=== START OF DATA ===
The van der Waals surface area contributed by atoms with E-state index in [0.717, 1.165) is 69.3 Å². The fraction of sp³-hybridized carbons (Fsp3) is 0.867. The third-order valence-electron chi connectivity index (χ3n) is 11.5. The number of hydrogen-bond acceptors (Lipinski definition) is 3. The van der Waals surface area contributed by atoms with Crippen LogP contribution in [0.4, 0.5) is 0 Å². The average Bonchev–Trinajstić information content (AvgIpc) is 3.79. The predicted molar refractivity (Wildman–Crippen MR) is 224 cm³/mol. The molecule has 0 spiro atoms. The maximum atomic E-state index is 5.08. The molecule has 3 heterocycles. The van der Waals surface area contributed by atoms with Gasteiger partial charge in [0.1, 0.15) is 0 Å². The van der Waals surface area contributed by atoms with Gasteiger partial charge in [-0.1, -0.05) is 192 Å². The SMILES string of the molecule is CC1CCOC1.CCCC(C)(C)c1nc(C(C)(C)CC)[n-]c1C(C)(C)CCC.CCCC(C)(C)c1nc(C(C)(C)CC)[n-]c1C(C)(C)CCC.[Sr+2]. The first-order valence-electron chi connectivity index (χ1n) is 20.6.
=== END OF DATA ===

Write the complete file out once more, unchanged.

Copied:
The van der Waals surface area contributed by atoms with E-state index in [0.717, 1.165) is 69.3 Å². The fraction of sp³-hybridized carbons (Fsp3) is 0.867. The third-order valence-electron chi connectivity index (χ3n) is 11.5. The number of hydrogen-bond acceptors (Lipinski definition) is 3. The van der Waals surface area contributed by atoms with Crippen LogP contribution in [0.4, 0.5) is 0 Å². The average Bonchev–Trinajstić information content (AvgIpc) is 3.79. The predicted molar refractivity (Wildman–Crippen MR) is 224 cm³/mol. The molecule has 0 spiro atoms. The maximum atomic E-state index is 5.08. The molecule has 3 heterocycles. The van der Waals surface area contributed by atoms with Gasteiger partial charge in [0.1, 0.15) is 0 Å². The van der Waals surface area contributed by atoms with Gasteiger partial charge in [-0.1, -0.05) is 192 Å². The SMILES string of the molecule is CC1CCOC1.CCCC(C)(C)c1nc(C(C)(C)CC)[n-]c1C(C)(C)CCC.CCCC(C)(C)c1nc(C(C)(C)CC)[n-]c1C(C)(C)CCC.[Sr+2]. The first-order valence-electron chi connectivity index (χ1n) is 20.6.